Buying Real Estate in Australia - International Living Countries

Buying Real Estate in Australia

If you are a non-resident or a temporary visa holder, you are legally required to get permission from the Foreign Investment Review Board (FIRB) if you want to buy property in Australia. Australian Citizens, Australian permanent residence holders, and New Zealand citizens are exempt from requiring FIRB approval.

There are also limitations on the type of property you can buy. If you are a foreign resident you cannot buy an established residential dwelling in Australia, either directly in your name or through a trust relationship or company structure. Penalties apply for breaching this rule (including civil and criminal penalties and disposal orders). The Government’s policy is to channel foreign investment into new dwellings as this creates additional jobs in the construction industry and helps support economic growth.

You can, however, buy other types of residential property, such as new dwellings, vacant land, and property that is to be redeveloped, but you must first get approval from the FIRB. Foreign non-residents will normally be allowed to purchase new dwellings in Australia without being subject to any conditions. There is no limit on the number of new dwellings a foreign non-resident may purchase, but approval is generally required prior to each acquisition.

Developers may hold a new dwelling exemption certificate that allows them to sell new dwellings in the development to foreign persons. Where a developer has this certificate, the foreign resident may not require a separate approval.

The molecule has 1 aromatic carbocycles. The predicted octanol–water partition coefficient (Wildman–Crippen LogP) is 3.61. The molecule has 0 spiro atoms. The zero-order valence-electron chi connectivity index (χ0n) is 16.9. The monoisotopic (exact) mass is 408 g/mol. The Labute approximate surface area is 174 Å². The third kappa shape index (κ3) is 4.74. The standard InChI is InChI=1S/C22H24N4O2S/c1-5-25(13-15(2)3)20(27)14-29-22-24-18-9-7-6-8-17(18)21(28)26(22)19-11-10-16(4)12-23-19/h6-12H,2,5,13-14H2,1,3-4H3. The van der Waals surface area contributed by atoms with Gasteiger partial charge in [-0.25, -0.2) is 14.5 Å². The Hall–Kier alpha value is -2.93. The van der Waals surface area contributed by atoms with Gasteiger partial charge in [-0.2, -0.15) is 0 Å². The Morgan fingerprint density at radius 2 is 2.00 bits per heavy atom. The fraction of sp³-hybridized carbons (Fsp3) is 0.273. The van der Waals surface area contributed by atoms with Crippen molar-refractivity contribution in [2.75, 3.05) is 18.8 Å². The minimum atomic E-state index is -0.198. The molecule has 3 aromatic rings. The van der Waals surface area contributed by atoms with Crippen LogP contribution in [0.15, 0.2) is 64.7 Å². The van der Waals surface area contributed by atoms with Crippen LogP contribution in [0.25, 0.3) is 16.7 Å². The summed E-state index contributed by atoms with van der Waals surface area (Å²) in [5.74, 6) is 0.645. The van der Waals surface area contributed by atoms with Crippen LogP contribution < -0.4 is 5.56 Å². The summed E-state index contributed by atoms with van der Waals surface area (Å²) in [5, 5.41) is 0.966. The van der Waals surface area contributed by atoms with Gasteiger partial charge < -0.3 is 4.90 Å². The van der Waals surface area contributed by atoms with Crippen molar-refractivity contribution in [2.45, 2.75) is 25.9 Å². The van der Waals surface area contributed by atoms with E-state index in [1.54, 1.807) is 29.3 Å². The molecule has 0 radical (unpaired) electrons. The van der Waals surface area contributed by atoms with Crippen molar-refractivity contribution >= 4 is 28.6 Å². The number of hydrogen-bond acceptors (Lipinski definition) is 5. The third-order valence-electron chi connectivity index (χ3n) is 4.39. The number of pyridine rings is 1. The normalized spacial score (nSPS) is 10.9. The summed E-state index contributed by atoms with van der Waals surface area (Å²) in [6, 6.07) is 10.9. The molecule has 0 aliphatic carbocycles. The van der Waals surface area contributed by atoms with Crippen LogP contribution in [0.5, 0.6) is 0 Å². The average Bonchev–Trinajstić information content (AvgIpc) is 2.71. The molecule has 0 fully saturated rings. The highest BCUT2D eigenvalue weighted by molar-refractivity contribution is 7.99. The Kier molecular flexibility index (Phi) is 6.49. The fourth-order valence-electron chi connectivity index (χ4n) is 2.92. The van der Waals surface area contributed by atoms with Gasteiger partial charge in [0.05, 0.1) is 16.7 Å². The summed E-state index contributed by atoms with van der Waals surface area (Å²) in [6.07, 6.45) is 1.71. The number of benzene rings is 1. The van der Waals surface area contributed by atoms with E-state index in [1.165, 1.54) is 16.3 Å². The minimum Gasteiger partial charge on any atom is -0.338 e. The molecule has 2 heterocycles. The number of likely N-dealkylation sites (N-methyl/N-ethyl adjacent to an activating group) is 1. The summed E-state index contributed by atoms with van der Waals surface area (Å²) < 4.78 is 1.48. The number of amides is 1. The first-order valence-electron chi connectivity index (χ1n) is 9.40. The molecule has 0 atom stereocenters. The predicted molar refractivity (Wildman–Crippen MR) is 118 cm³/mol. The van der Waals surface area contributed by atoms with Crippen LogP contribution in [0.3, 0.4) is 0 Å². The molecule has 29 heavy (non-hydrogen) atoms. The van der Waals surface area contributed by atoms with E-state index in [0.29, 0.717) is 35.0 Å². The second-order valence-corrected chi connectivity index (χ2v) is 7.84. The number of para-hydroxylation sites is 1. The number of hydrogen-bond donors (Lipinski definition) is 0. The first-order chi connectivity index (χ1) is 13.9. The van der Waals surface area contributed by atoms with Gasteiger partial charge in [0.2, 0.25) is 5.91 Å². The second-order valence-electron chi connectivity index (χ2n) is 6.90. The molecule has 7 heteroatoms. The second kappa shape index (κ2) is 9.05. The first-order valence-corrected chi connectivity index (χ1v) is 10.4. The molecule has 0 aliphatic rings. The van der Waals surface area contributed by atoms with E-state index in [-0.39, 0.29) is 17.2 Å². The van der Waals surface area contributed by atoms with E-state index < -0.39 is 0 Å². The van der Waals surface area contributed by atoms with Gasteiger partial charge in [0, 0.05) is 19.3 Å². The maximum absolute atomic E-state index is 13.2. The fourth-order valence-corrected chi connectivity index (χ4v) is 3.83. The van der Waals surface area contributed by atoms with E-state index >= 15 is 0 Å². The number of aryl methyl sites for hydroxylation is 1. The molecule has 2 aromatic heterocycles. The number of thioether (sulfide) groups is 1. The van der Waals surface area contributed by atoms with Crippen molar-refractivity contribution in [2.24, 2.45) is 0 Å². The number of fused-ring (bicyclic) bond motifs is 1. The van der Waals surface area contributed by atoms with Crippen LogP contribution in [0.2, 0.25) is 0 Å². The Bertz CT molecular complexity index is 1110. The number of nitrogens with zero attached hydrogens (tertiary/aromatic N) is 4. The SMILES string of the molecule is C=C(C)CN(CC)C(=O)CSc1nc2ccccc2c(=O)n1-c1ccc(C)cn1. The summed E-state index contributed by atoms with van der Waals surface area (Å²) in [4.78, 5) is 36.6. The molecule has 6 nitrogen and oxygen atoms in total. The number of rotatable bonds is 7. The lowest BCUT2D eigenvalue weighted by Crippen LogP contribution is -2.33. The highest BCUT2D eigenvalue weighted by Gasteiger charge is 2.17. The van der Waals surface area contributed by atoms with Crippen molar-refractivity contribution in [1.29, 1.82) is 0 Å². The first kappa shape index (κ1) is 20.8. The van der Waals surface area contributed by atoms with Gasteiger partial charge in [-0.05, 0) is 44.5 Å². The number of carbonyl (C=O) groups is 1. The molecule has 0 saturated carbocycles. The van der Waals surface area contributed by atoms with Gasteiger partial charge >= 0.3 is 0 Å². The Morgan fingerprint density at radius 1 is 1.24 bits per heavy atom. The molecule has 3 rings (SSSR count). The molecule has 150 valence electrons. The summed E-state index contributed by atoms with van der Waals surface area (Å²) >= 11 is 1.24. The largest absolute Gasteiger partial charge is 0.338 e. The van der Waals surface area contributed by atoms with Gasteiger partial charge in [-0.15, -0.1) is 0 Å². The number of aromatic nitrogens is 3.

The FIRB website provides a detailed guide to the regulations and approval processes for each category of real estate. It also gives information on fees, and an application for approval to purchase property can be made directly from this site.

In Australia, property transactions are normally done with the assistance of a lawyer, or through the services of a licensed conveyancer. If you are interested in a particular property, get a copy of the contract from the real estate agent or seller (if being sold privately), and have your attorney or conveyancer go through the contract prior to signing. Each Australian state has their own property laws and your conveyancer or attorney will carry out the required checks and advise you as to when it is suitable to sign the contract.

When you sign the contract, you are required to pay a deposit (normally 10% of the purchase price). A cooling-off period may then apply, during which time you can carry out building and pest inspections. (Note that properties sold at auction do not usually have a cooling-off period.) Once the cooling-off period expires, the contract is binding on both parties and the settlement period commences (this normally varies from four to six weeks). At the end of the settlement period, the buyer pays the balance of the purchase price and takes ownership of the property.

You should typically allow 5% of the purchase price for various expenses associated with the purchase of a property. The major expense is government stamp duty, and this varies depending on which state or territory the property is located in.

It is also important to note that if you receive rental income from an Australian property, you must declare the income in an Australian tax return. Similarly, if you sell an Australian property, you must report the sale in an Australian tax return and pay capital gains tax in any profit.